We bought a tree this weekend, and it’s up, with a tree skirt cobbled together from two old towels (it was raining when we got the tree and I’m now in my third year of halfway believing that I will actually sew a tree skirt) and no lights or ornaments. I bought a nice boxwood wreath at Trader Joe’s, along with six boxes of lebkuchen. I’ve been eating a lot of clementines.
And then I was driving to Bear’s daycare and noticed that a run-down ice cream shop on the way is now selling Christmas trees. It was in the hour or so after the sun sets when the sky is deep blue and the lights were strung up and the trees looked quiet and peaceful and unpretentious.
I tried to take a picture with my phone while I was waiting at a red light, in between the cars whizzing by in the oncoming lane. It was all blurry, and I tried again the next day.
It turns out I don’t need eight varieties of attractively decorated and sprinkled Christmas cookies in nice tins decorated with washi tape and little pine tree sprigs and a homemade tree skirt to feel festive. I just need the weird and blurry photo I took on the way to picking up Bear from daycare. We find the Christmas spirit where we find it.
* There are other eco-friendly diapers out there! Truly! Much cheaper! European even! I have tried them all and can tell you about them.
Two of our siblings are in the San Francisco-ish area this year, so for Thanksgiving we headed west. We saw our siblings, and our parents, and Bear’s cousins, and redwoods, and Cal Academy, and the Pacific ocean, and endless sunshine, and I ate all the persimmons I could stuff in my face.
There was a moment when Bear was playing with two of his cousins and he started yelling. He was just overcome with delight. I hadn’t felt like I was cracked apart, but being there with our families made me feel like someone glued me back together.
Which is just to say that I love Maine, and I love our life, and it feels full and happy, but I miss our siblings so much.
Leftover lunch: Chorizo, sweet potato, chickpea, and corn soup.
This soup is one of my crowning achievements, cooking-wise. It’s thick: more like a stew than a soup, and a good mix of spicy and sweet, and really satisfying. It takes a little bit of advance planning but not much real hands-on work.
Spicy Vegetable Soup
- Dried chickpeas (I think I used maybe 2/3 lb?), soaked overnight and rinsed
- Olive oil
- 4 medium-sized chorizo sausages (I used a package of pre-cooked Niman Ranch chorizo sausages), cut up into 1/2” slices.
- 1 large onion, diced
- 2 cups chicken stock (probably optional, or you could use more)
- A small handful of medium-small carrots, cut up into 1/3 - 1/2” rounds. These are sort of optional, I added them because I didn’t have enough sweet potato. They’re good.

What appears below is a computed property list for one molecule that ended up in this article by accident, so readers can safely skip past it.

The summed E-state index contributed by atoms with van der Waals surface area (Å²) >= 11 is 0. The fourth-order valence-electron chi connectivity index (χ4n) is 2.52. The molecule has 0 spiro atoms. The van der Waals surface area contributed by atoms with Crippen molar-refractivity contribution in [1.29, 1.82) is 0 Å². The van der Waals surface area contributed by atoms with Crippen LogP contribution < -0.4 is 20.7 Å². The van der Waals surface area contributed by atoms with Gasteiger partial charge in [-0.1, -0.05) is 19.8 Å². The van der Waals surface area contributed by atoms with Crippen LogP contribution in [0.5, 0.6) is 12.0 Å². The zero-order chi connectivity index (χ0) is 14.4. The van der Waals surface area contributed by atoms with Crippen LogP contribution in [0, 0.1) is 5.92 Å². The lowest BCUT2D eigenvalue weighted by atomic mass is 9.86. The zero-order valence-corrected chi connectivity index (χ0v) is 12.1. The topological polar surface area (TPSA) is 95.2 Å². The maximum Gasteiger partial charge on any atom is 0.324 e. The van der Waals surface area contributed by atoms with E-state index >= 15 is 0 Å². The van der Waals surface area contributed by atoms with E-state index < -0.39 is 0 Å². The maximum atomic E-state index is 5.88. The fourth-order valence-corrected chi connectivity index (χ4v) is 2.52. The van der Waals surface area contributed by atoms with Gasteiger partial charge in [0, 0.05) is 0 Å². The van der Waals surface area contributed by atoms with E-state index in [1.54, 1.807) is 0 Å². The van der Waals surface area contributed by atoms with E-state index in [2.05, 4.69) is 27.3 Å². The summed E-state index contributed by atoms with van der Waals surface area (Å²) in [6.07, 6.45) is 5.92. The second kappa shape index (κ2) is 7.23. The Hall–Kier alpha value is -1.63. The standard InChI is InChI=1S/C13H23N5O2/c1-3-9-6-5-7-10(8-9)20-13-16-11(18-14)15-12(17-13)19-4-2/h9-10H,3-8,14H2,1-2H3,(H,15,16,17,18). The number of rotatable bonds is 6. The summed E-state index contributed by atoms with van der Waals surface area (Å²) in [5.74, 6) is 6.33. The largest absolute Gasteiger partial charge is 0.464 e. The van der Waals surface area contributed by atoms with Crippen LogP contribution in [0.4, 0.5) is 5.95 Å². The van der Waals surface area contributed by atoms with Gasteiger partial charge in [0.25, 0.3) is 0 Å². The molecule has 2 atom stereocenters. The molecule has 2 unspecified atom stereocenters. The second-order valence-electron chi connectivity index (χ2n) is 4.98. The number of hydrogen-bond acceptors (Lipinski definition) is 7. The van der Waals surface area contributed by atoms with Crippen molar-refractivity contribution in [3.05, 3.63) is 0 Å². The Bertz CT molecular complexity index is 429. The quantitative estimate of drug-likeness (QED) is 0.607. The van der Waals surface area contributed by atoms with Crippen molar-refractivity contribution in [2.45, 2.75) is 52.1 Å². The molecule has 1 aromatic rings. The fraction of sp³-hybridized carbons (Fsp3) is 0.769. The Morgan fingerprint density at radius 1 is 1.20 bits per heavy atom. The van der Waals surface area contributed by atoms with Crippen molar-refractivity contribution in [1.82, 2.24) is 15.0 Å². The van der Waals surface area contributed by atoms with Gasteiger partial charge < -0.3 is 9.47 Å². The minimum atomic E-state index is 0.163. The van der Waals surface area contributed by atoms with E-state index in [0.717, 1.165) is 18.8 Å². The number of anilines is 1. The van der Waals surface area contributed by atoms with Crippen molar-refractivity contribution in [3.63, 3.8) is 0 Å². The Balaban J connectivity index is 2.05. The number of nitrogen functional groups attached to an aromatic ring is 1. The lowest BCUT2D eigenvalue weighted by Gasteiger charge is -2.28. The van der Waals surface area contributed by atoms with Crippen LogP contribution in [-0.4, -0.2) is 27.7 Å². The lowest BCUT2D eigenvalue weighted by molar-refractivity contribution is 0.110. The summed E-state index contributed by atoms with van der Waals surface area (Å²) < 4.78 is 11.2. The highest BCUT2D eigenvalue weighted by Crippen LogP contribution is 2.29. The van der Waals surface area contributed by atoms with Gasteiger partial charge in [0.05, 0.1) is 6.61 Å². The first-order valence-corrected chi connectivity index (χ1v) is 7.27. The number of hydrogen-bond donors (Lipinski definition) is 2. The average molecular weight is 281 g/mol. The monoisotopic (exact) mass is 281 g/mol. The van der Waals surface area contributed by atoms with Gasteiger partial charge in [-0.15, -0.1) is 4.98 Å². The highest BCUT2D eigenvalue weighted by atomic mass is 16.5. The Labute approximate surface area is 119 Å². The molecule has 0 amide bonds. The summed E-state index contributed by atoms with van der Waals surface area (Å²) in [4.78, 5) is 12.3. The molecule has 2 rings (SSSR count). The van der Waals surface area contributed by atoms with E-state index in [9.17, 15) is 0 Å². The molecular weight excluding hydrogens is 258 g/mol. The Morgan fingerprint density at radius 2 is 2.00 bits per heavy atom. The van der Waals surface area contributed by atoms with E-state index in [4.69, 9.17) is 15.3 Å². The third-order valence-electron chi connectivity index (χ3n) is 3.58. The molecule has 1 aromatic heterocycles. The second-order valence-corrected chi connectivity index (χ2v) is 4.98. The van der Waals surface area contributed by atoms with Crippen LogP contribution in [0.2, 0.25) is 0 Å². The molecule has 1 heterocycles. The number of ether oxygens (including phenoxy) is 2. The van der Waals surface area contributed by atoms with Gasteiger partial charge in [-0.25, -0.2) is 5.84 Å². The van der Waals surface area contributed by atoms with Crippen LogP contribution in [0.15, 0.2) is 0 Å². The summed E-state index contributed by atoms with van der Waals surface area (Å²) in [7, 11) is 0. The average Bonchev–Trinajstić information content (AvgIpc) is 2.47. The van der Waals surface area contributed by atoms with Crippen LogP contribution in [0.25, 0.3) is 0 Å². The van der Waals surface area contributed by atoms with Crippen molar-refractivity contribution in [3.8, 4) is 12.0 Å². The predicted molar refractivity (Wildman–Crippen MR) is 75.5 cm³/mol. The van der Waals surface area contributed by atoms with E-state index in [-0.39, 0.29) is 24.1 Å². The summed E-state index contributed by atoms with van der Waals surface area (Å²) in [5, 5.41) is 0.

- 1 large sweet potato, cut up into 1/2” chunks
- 1/2 package or so frozen corn. You can let it thaw a bit on the counter while you’re cooking everything else.
(Soak the chickpeas overnight, or bring them to a boil, let them boil for a minute, then turn off the heat and let them sit, covered, for at least an hour.*)
Heat the olive oil in a large pot, then add the sausages. Saute for a few minutes. Remove the sausages and add the onion. Cook until translucent.
Add the chickpeas and enough water and chicken stock to easily cover. Bring to a boil, then turn down heat to a simmer. Cook until the chickpeas are mostly done, which I think was around an hour for me? Maybe less? I didn’t keep track.
Add the carrots and bring the soup back up to a boil/simmer. Wait maybe 5 or 10 minute and then add the sweet potato. Add more water if you need it. Cook for maybe 15 minutes? Maybe more? Again, I didn’t really keep track. But once the vegetables are mostly done, add the corn. Bring everything back up to a boil, cook for a few minutes more, season with salt and papper and serve.
Like almost all soups, it’s better the next day (for lunch, at your desk, while you wade through a morass of budgets).
* If you have canned chickpeas instead of dried, I think you’d add the chickpeas with the sweet potatoes. So you’d add the carrots to the onions, saute for a minute, then add the chickpeas, sweet potatoes, and liquid. Correct me if I’m wrong on this, readers.
Happy Thanksgiving, Everyone!
My pumpkin pie is in the oven. I did get the mixer working but did not use the “burst of power.” I did not pre-bake because we’re in a weirdly-stocked rental. The lard I used was also a little meaty, so it’s a slightly meaty pie crust. It’ll be fine.
Overheard : “I’m thankful that no one at my Thanksgiving is gluten-free.”
Anyone can make dinner occasionally.* You plan out your meal, look up recipes, go to the grocery store to get all the ingredients, prep your ingredients early when you have energy and aren’t starving, and have a lovely meal to eat. Yes, there are skills you need to learn and resources you need to have, but making dinner once or twice or a few times isn’t a slog.
Making dinner every night is a whole different ball game. Getting home late from work, and getting the kid in the bath, and getting the dog walked, and having not gone grocery shopping recently, and realizing you’re missing key ingredients for your first three dinner ideas, and just not feeling like making an effort, and then making dinner happen anyway? That’s the grown-up shit.